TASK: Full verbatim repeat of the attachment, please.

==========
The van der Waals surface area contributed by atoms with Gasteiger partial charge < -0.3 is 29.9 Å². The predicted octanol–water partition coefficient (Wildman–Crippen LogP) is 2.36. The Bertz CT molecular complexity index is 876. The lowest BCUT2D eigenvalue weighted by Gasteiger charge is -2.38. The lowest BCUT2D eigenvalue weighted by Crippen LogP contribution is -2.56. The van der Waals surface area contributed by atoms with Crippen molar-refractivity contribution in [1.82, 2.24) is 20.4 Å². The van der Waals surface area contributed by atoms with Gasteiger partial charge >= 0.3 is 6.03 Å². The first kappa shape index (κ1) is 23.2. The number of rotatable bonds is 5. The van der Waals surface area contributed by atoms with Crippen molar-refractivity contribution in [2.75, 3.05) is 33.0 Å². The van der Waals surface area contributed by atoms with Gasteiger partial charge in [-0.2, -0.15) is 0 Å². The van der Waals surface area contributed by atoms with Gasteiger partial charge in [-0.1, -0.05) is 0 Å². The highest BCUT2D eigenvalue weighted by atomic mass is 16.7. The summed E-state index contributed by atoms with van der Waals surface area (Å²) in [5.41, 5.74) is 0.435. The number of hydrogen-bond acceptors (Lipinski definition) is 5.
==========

The van der Waals surface area contributed by atoms with Gasteiger partial charge < -0.3 is 29.9 Å². The predicted octanol–water partition coefficient (Wildman–Crippen LogP) is 2.36. The Bertz CT molecular complexity index is 876. The lowest BCUT2D eigenvalue weighted by Gasteiger charge is -2.38. The lowest BCUT2D eigenvalue weighted by Crippen LogP contribution is -2.56. The van der Waals surface area contributed by atoms with Crippen molar-refractivity contribution in [1.82, 2.24) is 20.4 Å². The van der Waals surface area contributed by atoms with Gasteiger partial charge >= 0.3 is 6.03 Å². The first kappa shape index (κ1) is 23.2. The number of rotatable bonds is 5. The van der Waals surface area contributed by atoms with Crippen molar-refractivity contribution in [2.75, 3.05) is 33.0 Å². The van der Waals surface area contributed by atoms with Gasteiger partial charge in [-0.2, -0.15) is 0 Å². The van der Waals surface area contributed by atoms with Gasteiger partial charge in [-0.1, -0.05) is 0 Å². The highest BCUT2D eigenvalue weighted by atomic mass is 16.7. The summed E-state index contributed by atoms with van der Waals surface area (Å²) in [5.41, 5.74) is 0.435. The number of hydrogen-bond acceptors (Lipinski definition) is 5.